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From civil rights to social policy: the political development of family and medical leave policy

Published online by Cambridge University Press:  21 April 2021

Kumar Ramanathan*
Affiliation:
Department of Political Science, Northwestern University, Evanston, Illinois, USA
*
Corresponding author: Kumar Ramanathan, Email: kumar.ramanathan@u.northwestern.edu

Abstract

Family and medical leave policy in the United States is often noted for its lack of wage compensation, but is also distinctive in its gender neutrality and its broad coverage of several types of leave (combining pregnancy leave with medical, parental, and caregiving leave). This article argues that the distinctive design of leave policy in the United States is explained by its origins in contestation over the civil rights policy regime that emerged in the 1960s. In the early 1970s, women's movement advocates creatively and strategically formulated demands for maternity leave provision that fit an interpretation of this new policy regime's antidiscrimination logic. Because of this decision to advance an antidiscrimination claim, advocates became committed to pursuing a leave guarantee on gender-neutral grounds, which in turn enabled the broad-coverage leave design. This case study suggests that scholars of social policy and American political development should pay greater attention to the impact of civil rights on social policy. This article also contributes to the study of policy development by providing an example of how political actors cross boundaries between policy domains during the policy making process and by presenting a reconceptualization of “policy regimes.”

Type
Research Article
Copyright
Copyright © The Author(s), 2021. Published by Cambridge University Press

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References

1 Women's Legal Defense Fund, “Appendix B: State Laws and Regulations Guaranteeing Employees Their Jobs after Family and Medical Leaves,” in Parental Leave and Child Care: Setting a Research and Policy Agenda, ed. Hyde, Janet Shibley and Essex, Marilyn J. (Philadelphia, PA: Temple University Press, 1991), 468–89Google Scholar; National Partnership for Women & Families, Expecting Better: A State-by-State Analysis of Laws That Help Expecting and New Parents, 4th ed. (Washington, DC: National Partnership for Women & Families, August 2016)Google Scholar.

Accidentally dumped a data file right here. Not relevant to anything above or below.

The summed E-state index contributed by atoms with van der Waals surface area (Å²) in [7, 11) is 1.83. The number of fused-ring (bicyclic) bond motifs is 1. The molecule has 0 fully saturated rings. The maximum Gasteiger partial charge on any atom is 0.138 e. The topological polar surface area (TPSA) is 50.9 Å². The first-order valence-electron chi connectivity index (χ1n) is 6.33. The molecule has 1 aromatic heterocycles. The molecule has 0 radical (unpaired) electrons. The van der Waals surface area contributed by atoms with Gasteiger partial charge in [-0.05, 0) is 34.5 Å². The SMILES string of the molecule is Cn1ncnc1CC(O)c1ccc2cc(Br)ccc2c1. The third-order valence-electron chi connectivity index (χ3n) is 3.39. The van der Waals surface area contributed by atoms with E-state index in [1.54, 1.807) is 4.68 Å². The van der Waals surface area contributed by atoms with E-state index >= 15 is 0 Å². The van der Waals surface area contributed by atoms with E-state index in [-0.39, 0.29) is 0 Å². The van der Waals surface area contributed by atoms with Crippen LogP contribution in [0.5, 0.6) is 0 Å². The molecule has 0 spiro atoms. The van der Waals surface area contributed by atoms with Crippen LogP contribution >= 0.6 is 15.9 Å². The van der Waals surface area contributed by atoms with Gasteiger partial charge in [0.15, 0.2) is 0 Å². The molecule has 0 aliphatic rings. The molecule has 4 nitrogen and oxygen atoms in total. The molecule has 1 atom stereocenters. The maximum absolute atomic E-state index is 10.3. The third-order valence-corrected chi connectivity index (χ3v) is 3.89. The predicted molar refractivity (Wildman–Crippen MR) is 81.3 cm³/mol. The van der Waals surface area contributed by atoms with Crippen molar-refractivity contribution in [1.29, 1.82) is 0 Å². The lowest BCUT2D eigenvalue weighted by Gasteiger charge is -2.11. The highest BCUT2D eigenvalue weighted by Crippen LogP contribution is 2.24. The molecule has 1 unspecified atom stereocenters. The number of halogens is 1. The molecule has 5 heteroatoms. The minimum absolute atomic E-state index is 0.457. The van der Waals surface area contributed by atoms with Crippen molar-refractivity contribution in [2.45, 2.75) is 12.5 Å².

2 A Better Balance, “Overview of Paid Family & Medical Leave Laws in the United States,” last modified February 10, 2021, https://www.abetterbalance.org/resources/paid-family-leave-laws-chart/.

3 The United States remains one of only two countries to not guarantee paid maternity leave. See Addati, Laura, Gilchrist, Katherine, and Cassirer, Naomi, Maternity and Paternity at Work: Law and Practice across the World (Geneva, Switzerland: International Labour Organization, 2014), 8Google Scholar.

4 Addati et al., Maternity and Paternity at Work.

5 A. H. Gauthier, Comparative Family Policy Database, Version 3 [computer file] (Netherlands Interdisciplinary Demographic Institute and Max Planck Institute for Demographic Research, 2011), www.demogr.mpg.de.

6 Addati et al., Maternity and Paternity at Work, figs. 3.2 and 3.3. 67 percent did so by 2013, although only 14 percent guaranteed more than sixteen days of paternity leave. Notably, 92 percent of the developed economies with paternity leave policies include some wage replacement.